It’s hard to credit that 13 years have passed since the Killers emerged with their electrifying blend of new wave influences, a heavy dose of David Bowie and the arena-rock muscle of U2 on their smash debut “Hot Fuss.” They were hard to resist from the very beginning, blasting off with high-energy hits like “Somebody Told Me,” “Mr. Brightside,” “Smile Like You Mean It” and “All These Things That I’ve Done.” Despite the band’s decidedly retro tendencies, the Killers have always infused a slick modern sheen that has kept their music fresh and relevant.
While they’ve never quite been able to equal the commercial success of “Hot Fuss,”the Killers have managed to keep plugging away with one solid album after another. Despite being dismissed by some critics as too derivative of their influences and too eager to embrace the mainstream, the Killers still sell consistently well when many of their new wave-revivalist contemporaries of the early 2000s have fallen by the wayside. Their latest album, “Wonderful Wonderful,” is their first in five years, and their continued relevance is confirmed not only in the quality of the album but by the fact that it debuts at no. 1 on the Billboard album chart, their first ever to reach that mark. The album’s success is not surprising — “Wonderful Wonderful” is the tightest and most potent collection of the Killers’ exciting retro pop/rock brew since their debut.
Lead single “The Man” is a tight dance/funk jam that somehow manages to merge elements of ‘70s disco, ‘80s new wave and ‘90s electronica into a groove that’s immediate and engaging. Flowers’ taut falsetto lands somewhere between Barry Gibb and David Byrne, a wildly eccentric performance that’s a refreshing change from the overly perfect autotuned soullessness to which pop music fans are typically subjected these days. “The Man” sounds a bit like Maroon 5 but with an edgier kick and infinitely more personality. Also excellent is the second single “Run For Cover,” a jittery rocker with a rapid-fire vocal during the verse that gives way to the type of anthemic chorus that Brandon Flowers performs so well and with such obvious heart.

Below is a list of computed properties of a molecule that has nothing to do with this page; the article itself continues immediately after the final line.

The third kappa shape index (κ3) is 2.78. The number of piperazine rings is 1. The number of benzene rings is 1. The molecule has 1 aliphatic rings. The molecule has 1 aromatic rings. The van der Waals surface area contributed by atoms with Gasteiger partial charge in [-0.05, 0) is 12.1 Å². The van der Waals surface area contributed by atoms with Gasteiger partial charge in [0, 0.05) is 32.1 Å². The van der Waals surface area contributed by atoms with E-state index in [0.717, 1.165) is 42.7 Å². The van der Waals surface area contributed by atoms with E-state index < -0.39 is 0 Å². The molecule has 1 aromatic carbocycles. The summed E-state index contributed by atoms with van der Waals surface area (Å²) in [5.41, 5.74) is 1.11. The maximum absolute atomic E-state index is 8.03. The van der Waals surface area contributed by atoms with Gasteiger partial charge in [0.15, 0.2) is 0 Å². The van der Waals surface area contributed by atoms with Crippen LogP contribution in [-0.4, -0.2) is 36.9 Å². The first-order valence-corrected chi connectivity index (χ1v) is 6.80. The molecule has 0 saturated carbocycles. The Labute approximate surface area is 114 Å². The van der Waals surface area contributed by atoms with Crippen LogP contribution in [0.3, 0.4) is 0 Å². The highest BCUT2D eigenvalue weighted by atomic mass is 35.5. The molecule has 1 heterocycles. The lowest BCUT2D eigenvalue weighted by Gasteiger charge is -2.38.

The title track opens the album with a stripped-down electronic rhythm, swoops of quavery keyboard and a slow-building intensity that eventually boils over as Flowers builds plenty of drama for the cinematic climax. In keeping with the more personal nature of this album, Flowers bares his heart in “Rut,” opening up about his wife’s experiences with PTSD. The Killers typically operate in a world of storytelling and character development, so the more intimate nature of “Wonderful Wonderful” translates to a piercing emotional immediacy that feels completely genuine.
“Some Kind of Love” is a gauzy ballad, with Flowers’ gentle multi-tracked vocals floating atop a lovely bed of swaying synths. “Out of My Mind” is reminiscent of the electronic-tinged pop that saturated Top 40 airwaves in the late ‘80s. It boasts one of the album’s simpler yet most irresistible melodic hooks and seems an obvious choice as a future single. “Life to Come” once again is built mostly on synths — the guitars take a back seat on “Wonderful Wonderful” as the band relies more heavily on electronic textures. The album’s closer is the contemplative “Have All The Songs Been Written?,” which starts as a slowly simmering ballad before rising to the point where you think it’s gonna really take off but then sorta sputters unexpectedly mid-ascent. It’s an odd ending that feels unfinished, but perhaps that’s the point. Maybe it’s meant to be a harbinger of things to come.
“Wonderful Wonderful” is the Killers at their most focused and engaging. While still unabashedly mining the past for inspiration, they also look unerringly forward with an album that is immaculately crafted, fiercely performed and brimming with solid hooks and fiery grooves. If you’re a fan, you’ll like it. If you tend to view the Killers as style over substance, as many critics do, “Wonderful Wonderful” is at least worth an open-minded listen. The Killers will probably never be critical darlings, but it hardly matters. They know their niche and they operate within its flashing neon glow with all the vitality and spirit of a band just getting started.